My Korean apartment.

My house in Ireland is a regular house by Western standards.  We each have our own room and the sitting room, a kitchen and back kitchen and a hot press, office and music room.Here it is;

                                  

Now don’t take me wrong, when I came to Korea, I knew I was in for a down sizing, I just wasn’t prepared for the size of the down sizing!!!! Apartment here are rent free for the length of our contracts so I knew I was no longer going to live in the lovely Ballybrowne (above).

I will never forget the day I arrived in Korea.  I was tired, hungry, sweaty and all I wanted was to sleep and my former director brings me to my apartment and goes “this is your room”.  And that room became my home for the next two and a half years.  For anyone not living in Korea, I was living in what’s referred to as a “one room”. It’s exactly what it says on the tin, one room and a bathroom.You have a little kitchenette area with a fridge and sink and counter stove.  My bed was my couch and I had a table and a few stools.  This picture gives you an idea. It’s slightly random but it shows the length of the entire room from one end of the wall to the other. 

                                        

At the beginning, I honestly wondered how I was going to fit all my things in there but as time went on, I came to some realisations;

1. I am only 1 person, therefore, I don’t need to live in a big space.

2. The bigger the space, the more difficult  and time-consuming it is to clean.  The best thing about living in my old apartment was that cleaning took no time at all!

3. Less is more.  Ok, so I like to acquire things, but living in a small space taught me to use my space better. 

4. Heats up fast. 

5. Saves time.  Theres only a certain number of places an object can be if you live in a small space.

6. I hardly spend any time in my apartment.  It’s just a place to sleep and leave my stuff, drink tea and play music  so it doesn’t have to be a mansion.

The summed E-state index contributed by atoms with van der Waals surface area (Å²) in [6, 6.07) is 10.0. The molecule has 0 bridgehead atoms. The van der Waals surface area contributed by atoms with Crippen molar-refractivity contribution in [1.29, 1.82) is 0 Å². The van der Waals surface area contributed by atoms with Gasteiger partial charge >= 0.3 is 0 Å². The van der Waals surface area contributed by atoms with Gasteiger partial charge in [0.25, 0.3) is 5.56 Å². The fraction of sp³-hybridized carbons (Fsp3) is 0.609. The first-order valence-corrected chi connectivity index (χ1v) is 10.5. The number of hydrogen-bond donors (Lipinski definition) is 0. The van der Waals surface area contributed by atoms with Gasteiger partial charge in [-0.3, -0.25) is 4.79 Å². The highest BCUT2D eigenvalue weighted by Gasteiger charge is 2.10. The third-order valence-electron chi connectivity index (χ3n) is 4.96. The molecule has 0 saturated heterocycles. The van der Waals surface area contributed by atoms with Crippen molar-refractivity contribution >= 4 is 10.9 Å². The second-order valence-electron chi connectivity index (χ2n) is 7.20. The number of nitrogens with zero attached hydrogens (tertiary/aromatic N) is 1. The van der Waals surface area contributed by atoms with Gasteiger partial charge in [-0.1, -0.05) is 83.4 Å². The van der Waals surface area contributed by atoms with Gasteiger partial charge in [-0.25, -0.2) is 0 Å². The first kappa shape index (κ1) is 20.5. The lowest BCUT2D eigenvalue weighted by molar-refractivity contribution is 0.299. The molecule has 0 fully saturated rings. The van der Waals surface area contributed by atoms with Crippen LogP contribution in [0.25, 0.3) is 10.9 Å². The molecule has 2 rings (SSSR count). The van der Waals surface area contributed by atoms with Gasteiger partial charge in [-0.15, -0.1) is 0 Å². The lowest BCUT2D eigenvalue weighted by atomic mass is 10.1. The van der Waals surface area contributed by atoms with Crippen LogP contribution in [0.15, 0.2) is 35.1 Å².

Once I got  used to walking 5 steps from my bed to my kitchen, I actually started to love my apartment.  It was like my little Irish haven.I put pictures and flags up on the wall so it felt really homely.    I lived on a floor with 4 other apartments and in summer when my neighbours had their doors open, I would sneak a look to see how they had theirs laid out. After I moved jobs, I asked to stay in the old apartment because I was so stressed out from the other issues that I couldn’t face throwing an apartment move into the mix. 

In the last 3 months or so, I’ve moved into a two room apartment down the street from my old one.  Honestly, I don’t know what to do with the space! I now have a couch AND a bed. I have a breakfast table and two matching stools.  I have a makeup table and chair.   My piano has an entire wall.  It’s amazing.  I can actually walk from one room to another.  In conversation I can now say things like “it’s in the other room” as opposed to the “it’s there” that I used to say in my old apartment. 

Living in this more expanded space, however, means;

1. I now clean 3 rooms (bathroom) instead of the one and a half in my old place.

2. Having a bigger space means it’s easier to lose stuff and harder to find it. 

                     

 I like to use this blog as a way of sharing how life is as a foreign teacher in Korea and it’s the size of the living space here is probably the thing that shocks new foreign teachers the most. Not everyone has the same size apartment.  Some people get big ones and some people get small ones and some people get middle-sized ones so it depends on every school and situation. 

Anyone reading this that is coming or getting ready to come to Korea should keep this in mind when packing their back and stick to the essentials! And keep it in mind that the foreign teachers in Korea, for the most part do NOT live in mansions!

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